I’d go further. Collaboration across other UN environmental assessments is desirable, including the International Resources Panel given the growing need for critical minerals for the renewables revolution. We need to progress in this, but it’s not easy. Each assessment has its own culture, its own membership (140 in IPBES, 195 in IPCC) and different representation from within government systems. Approving joint reports is not possible within current procedures – these would need to be changed. The joint IPBES-IPCC workshop report did not go for Panel approval. But there are some simpler steps that might be taken. For example: work on common glossaries so we don’t talk at cross purposes; possible use of common futures scenarios; cross-authorship of reports; and more joint workshop activity.

I would like to know your positions on certain technologies such as nuclear power, carbon capture and storage (CCS), carbon dioxide removal (CDR), renewable hydrogen and electric vehicles. Also, what are your views on meat, always a controversial topic?

I’m glad you asked that question, because it gives me a chance to set out how IPCC approaches specific technologies (though meat is not a technology!). And the short answer is that we neither advocate for nor argue against specific technologies. All of the technologies listed above are either deployed now or are planned in various parts of the world by one or other IPCC governments. It’s not our job to say whether that is right or wrong. It is our job to assess the technologies based on the underlying literature and present the results to policymakers so that they can choose. For example, the energy and transport chapters of the WG III report assessed these technologies in terms of performance, cost, technological maturity and the environmental and socio-economic consequences of deployment. The Special Report on Climate Change and Land looked at the climate consequences of different diets, but did not recommend one or the other. That approach is central to IPCC’s mission and credibility, and it has to stay that way.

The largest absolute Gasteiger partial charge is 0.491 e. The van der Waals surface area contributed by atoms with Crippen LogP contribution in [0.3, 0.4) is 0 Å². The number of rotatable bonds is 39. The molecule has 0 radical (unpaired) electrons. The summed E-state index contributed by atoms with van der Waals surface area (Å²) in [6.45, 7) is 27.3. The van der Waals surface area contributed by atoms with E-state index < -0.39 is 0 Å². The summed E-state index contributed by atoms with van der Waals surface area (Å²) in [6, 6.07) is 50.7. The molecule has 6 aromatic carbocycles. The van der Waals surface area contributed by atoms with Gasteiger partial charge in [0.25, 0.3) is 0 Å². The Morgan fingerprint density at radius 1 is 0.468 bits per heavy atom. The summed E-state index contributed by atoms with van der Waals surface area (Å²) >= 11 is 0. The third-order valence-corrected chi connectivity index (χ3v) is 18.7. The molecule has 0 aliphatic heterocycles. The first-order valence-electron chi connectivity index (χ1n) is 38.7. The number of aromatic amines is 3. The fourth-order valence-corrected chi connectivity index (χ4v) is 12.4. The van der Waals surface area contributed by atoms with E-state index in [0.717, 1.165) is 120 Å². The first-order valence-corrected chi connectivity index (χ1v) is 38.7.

Finally, do you consider yourself optimistic in the current context of climate and biodiversity crisis?

I’m genetically optimistic! The challenges are huge, but the key thing is to not become paralysed into inaction by a sense of despair. The human race has agency over its own future and that of the planet. At current levels of ambition, the benefit of avoided climate impacts exceeds the cost of mitigation.  We have emphasised that every fraction of a degree makes a difference and we have to remember that.

* Anna Oakes has assisted in translation.